Global Offset Table

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The Global Offset Table, or GOT, is a section of a computer program's (executables and shared libraries) memory used to enable computer program code compiled as an ELF file to run correctly, independent of the memory address where the program's code or data is loaded at runtime.[1]

It maps symbols in programming code to their corresponding absolute memory addresses to facilitate Position Independent Code (PIC) and Position Independent Executables (PIE)[2] which are loaded[3] to a different memory address each time the program is started. The runtime memory address, also known as absolute memory address of variables and functions is unknown before the program is started when PIC or PIE code is run[4] so cannot be hardcoded during compilation by a compiler.

The Global Offset Table is represented as the .got and .got.plt sections in an ELF file[5] which are loaded into the program's memory at startup.[5][6] The operating system's dynamic linker updates the global offset table relocations (symbol to absolute memory addresses) at program startup or as symbols are accessed.[7] It is the mechanism that allows shared libraries (.so) to be relocated to a different memory address at startup and avoid memory address conflicts with the main program or other shared libraries, and to harden computer program code from exploitation.[8]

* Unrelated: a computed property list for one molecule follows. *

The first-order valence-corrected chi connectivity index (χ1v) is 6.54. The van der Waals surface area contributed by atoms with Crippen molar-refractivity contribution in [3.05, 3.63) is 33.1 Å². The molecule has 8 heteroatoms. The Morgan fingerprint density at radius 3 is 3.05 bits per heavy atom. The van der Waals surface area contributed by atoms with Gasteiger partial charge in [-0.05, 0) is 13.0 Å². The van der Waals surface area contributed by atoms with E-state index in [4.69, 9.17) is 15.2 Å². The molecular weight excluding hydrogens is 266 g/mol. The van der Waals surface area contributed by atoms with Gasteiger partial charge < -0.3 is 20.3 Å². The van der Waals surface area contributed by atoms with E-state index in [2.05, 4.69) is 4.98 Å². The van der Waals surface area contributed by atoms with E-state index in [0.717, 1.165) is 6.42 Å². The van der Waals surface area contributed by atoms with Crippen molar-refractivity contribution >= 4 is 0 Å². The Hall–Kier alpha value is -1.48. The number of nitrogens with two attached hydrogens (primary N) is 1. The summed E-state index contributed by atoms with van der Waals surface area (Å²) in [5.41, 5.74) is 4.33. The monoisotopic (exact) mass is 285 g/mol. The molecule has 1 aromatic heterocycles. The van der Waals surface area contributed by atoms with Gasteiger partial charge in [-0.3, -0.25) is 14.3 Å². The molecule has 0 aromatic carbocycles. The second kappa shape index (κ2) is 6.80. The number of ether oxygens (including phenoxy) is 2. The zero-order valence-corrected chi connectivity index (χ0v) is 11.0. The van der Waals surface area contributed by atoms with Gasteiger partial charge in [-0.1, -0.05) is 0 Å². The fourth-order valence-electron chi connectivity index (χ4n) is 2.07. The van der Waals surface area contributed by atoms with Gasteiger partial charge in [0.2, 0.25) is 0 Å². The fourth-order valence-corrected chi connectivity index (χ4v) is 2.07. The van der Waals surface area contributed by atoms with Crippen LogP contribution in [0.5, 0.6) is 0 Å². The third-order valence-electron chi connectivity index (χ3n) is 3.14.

1. ^ "Dynamic Linking".
  2. ^ "Code Gen Options (Using the GNU Compiler Collection)".
  3. ^ "How programs get run: ELF binaries []".
  4. ^ "Global Offset Tables".
  5. ^ a b "Executable and Linkable Format (ELF)".
  6. ^ Wienand, Ian (May 10, 2011). "PLT and GOT - the key to code sharing and dynamic libraries". Technovelty. Retrieved 14 April 2020.
  7. ^ Aichinger, Christian. "The ELF format - how programs look from the inside". Christian Aichinger's thoughts.
  8. ^ Sidhpurwala, Huzaifa (28 January 2018). "Hardening ELF binaries using Relocation Read-Only (RELRO)". Red Hat.